• Monthly premium: Your PMI payment is simply added to your monthly mortgage payment, with the premium showing up on your loan estimate and closing disclosure sections. It will be present in your Projected Payments section as well. This is the most common format for paying PMI.
  • Single up-front premium: This is similar to a down payment but different in a few detailed ways, and involves a single payment at the time of closing.
  • Hybrid: In other cases, you may pay a smaller up-front premium, then continue with monthly premiums from there.

One other vital note to be aware of: PMI is not a condition that will remain for the entirety of the loan. When you have paid down your mortgage to a point where the balance is at 80% or lower of the original value, you can request to have PMI removed by your lender. When you reach 78% for your balance, PMI should be automatically cancelled.

For more on private mortgage insurance or other important mortgage-related insurance types, or to learn about any of our home loan services, speak to the staff at Altius Mortgage today.

Various Insurance Formats Associated With Mortgages, Part 1

insurance formats associated mortgages

Like with many other major purchase types, it’s important to think about insurance when you’re buying a home. In fact, when it comes to mortgages and homebuying, there are several forms of insurance to think about.

At Altius Mortgage and our partners at Mortgage Ogden, we’re happy to explain all the ins and outs of the various insurance coverage formats that may be associated with your home loan, your home itself or related areas. In this two-part blog, we’ll first go over two coverage types that are meant specifically for borrowers and homeowners; in part two, we’ll dig into private mortgage insurance, which is a bit different.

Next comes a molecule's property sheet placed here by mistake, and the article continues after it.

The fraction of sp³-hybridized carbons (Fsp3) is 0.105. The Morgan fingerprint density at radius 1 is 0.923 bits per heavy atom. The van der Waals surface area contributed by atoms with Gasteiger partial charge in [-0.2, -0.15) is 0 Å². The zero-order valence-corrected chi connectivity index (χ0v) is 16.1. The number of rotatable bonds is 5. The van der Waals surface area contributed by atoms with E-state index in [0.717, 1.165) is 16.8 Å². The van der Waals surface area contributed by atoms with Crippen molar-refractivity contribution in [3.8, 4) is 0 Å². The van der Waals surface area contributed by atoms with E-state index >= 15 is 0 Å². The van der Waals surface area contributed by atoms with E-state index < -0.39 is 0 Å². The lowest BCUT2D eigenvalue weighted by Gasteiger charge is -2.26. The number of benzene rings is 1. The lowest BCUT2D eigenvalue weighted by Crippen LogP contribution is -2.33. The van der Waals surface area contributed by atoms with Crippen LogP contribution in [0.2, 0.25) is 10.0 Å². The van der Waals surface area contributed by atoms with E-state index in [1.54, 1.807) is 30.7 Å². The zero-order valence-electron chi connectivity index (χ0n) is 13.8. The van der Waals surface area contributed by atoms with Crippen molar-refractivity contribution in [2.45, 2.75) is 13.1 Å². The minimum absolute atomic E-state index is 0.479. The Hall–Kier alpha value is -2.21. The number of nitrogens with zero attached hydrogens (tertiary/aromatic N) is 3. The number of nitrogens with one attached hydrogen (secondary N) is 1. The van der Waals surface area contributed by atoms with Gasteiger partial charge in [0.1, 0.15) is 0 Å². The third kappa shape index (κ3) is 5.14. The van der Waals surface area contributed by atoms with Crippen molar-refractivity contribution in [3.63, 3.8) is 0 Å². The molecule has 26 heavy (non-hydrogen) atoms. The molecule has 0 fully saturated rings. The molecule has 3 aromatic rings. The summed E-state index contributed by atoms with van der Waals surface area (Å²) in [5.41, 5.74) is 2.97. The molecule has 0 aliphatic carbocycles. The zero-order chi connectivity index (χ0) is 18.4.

Homeowner’s Insurance Coverage

For new homeowners, homeowner’s insurance is used to protect the home and any other structures present on the property you’ve purchased. It covers each of the following areas:

  • Damage or loss to structures: Whether due to fire, major weather events or other forms of damage, homeowner’s insurance covers you in case your home or any other structure on the property is damaged or lost. Many insurance policies will even extend to covering damage based on burglary or vandalism, though it’s possible cheaper policies will not – be sure to check on this in advance before signing up.
  • Loss of use: In cases where damage renders your home temporarily unlivable due to repair needs, homeowner’s insurance will offer cover some or all of the expenses associated with this, from the repairs themselves to a hotel stay.
  • Personal property: In addition to your structures, homeowner’s insurance also covers personal items within the home. However, it’s vital to note that you have to have enough insurance to cover certain valuables – lower-value policies may not.
  • Liability: If anyone is hurt on your property and attempts to sue you for damages, homeowner’s insurance also covers medical and legal expenses.

How Title Insurance Differs

Title insurance, on the other hand, is to protect your ownership of the new property you’ve purchased. Sadly, there are unscrupulous folks within the mortgage world who may attempt to scam you in a few ways, one of which involves obtaining the title to your property and then either selling it without your knowledge or trying to buy another property with your information.

Title insurance, however, protects you from these attempts. If you are indeed the victim of a scam, it will cover all your legal expenses and ensure your title remains in the proper hands. Along with ensuring your lender checks for liens on the property in advance of purchase, title insurance is the best way to confirm that all ownership areas will be robust and permanent.

For more on various insurance formats associated with mortgages and homebuying, or to learn about any of our mortgage rates or services, speak to the staff at Altius Mortgage today.